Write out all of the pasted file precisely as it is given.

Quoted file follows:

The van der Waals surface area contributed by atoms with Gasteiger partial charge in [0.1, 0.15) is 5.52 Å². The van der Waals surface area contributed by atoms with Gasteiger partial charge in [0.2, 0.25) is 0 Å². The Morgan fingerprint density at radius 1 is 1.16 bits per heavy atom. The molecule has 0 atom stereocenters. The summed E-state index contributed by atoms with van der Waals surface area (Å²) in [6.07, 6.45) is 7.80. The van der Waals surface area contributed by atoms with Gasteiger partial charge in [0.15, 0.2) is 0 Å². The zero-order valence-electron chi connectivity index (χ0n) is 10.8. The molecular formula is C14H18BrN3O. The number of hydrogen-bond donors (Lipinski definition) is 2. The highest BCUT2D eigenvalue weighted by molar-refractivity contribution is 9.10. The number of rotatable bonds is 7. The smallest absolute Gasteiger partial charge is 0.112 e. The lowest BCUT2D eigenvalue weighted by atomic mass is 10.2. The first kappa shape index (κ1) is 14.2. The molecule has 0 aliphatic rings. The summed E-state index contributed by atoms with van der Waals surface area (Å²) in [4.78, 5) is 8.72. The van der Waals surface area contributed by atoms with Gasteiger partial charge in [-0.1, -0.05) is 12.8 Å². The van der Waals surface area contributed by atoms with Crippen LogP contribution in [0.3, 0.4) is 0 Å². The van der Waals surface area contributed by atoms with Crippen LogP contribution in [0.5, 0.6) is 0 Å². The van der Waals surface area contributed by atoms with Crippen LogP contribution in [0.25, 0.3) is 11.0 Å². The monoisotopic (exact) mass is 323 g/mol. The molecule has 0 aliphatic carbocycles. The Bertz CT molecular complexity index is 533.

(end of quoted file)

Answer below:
The van der Waals surface area contributed by atoms with Gasteiger partial charge in [0.1, 0.15) is 5.52 Å². The van der Waals surface area contributed by atoms with Gasteiger partial charge in [0.2, 0.25) is 0 Å². The Morgan fingerprint density at radius 1 is 1.16 bits per heavy atom. The molecule has 0 atom stereocenters. The summed E-state index contributed by atoms with van der Waals surface area (Å²) in [6.07, 6.45) is 7.80. The van der Waals surface area contributed by atoms with Gasteiger partial charge in [0.15, 0.2) is 0 Å². The zero-order valence-electron chi connectivity index (χ0n) is 10.8. The molecular formula is C14H18BrN3O. The number of hydrogen-bond donors (Lipinski definition) is 2. The highest BCUT2D eigenvalue weighted by molar-refractivity contribution is 9.10. The number of rotatable bonds is 7. The smallest absolute Gasteiger partial charge is 0.112 e. The lowest BCUT2D eigenvalue weighted by atomic mass is 10.2. The first kappa shape index (κ1) is 14.2. The molecule has 0 aliphatic rings. The summed E-state index contributed by atoms with van der Waals surface area (Å²) in [4.78, 5) is 8.72. The van der Waals surface area contributed by atoms with Gasteiger partial charge in [-0.1, -0.05) is 12.8 Å². The van der Waals surface area contributed by atoms with Crippen LogP contribution in [0.3, 0.4) is 0 Å². The van der Waals surface area contributed by atoms with Crippen LogP contribution in [0.5, 0.6) is 0 Å². The van der Waals surface area contributed by atoms with Crippen LogP contribution in [0.25, 0.3) is 11.0 Å². The monoisotopic (exact) mass is 323 g/mol. The molecule has 0 aliphatic carbocycles. The Bertz CT molecular complexity index is 533.